Early Life Screen Time Reduces Physical Activity in Later Childhood
Researchers have found that children who spend more time looking at tablets or television screens as infants are likely to be less physically active as they enter school age.
The study, published in the journal The Lancet Child and Adolescent Health, revealed that kids aged two to three who spend more than three hours a day viewing screens, such as tablets and televisions (TVs) grow up to be less physically active at age 5.5 years, compared to children who used screens for an hour or less each day.
The study, involving more than 500 children in Singapore, suggests that adhering to the World Health Organisation (WHO) guidelines to limit screen time to one hour per day or less among children aged two to five years may promote healthier behaviours in later life.
“We sought to determine whether screen viewing habits at the age two to three affected how children spent their time at age five. In particular we were interested in whether screen viewing affected sleep patterns and activity levels later in childhood,” said Falk Muller-Riemenschneider, from the National University of Singapore.
Screen viewing is increasingly prevalent but excessive screen time in childhood has been linked to a range of health problems, including increased risk of obesity and reduced cognitive development, the researchers said.
For the findings, parents were asked to report how much time the children spent on average either watching or playing video games on TV, using a computer, or using a handheld device, such as mobile phone or tablet.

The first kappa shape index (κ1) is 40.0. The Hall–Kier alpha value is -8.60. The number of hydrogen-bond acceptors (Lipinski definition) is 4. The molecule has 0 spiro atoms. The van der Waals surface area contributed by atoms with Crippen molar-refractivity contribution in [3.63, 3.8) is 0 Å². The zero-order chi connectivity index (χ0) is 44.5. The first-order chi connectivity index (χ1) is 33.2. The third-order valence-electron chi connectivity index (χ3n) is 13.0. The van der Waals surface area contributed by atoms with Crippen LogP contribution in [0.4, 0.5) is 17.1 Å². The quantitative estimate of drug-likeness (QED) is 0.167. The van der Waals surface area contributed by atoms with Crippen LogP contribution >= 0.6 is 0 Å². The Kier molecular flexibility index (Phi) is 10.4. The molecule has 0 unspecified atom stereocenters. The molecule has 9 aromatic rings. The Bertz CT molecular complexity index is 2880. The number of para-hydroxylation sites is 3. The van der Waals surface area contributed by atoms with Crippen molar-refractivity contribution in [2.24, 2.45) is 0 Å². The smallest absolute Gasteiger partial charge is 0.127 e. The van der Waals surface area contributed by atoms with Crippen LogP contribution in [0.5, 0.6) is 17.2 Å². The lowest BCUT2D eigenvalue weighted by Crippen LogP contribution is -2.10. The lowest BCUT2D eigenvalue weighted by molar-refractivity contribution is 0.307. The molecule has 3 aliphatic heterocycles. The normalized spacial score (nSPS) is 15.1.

These screen habits were recorded when the children were aged two and again at age three. An average of the two recordings were used in the analysis.
At age five, the children wore an activity tracker continuously for seven days to monitor their sleep, sedentary behaviour, light physical activity, and moderate-to-vigorous physical activity.
Children in the study spent an average of 2.5 hours a day watching screens at age two to three.
Television was the most commonly used device and was associated with the longest viewing time. Only a small proportion of children in the study met WHO recommendations of one hour per day or less.
The findings revealed that children who had used screens for three or more hours a day between the ages two to three spent an average of 40 minutes more time sitting down each day at age five than did those who had used screens for less than an hour a day at the same ages.
Such higher screen use in infancy was associated with around 30 minutes less light physical activity each day, and around 10 minutes less moderate to vigorous activity each day, the study said.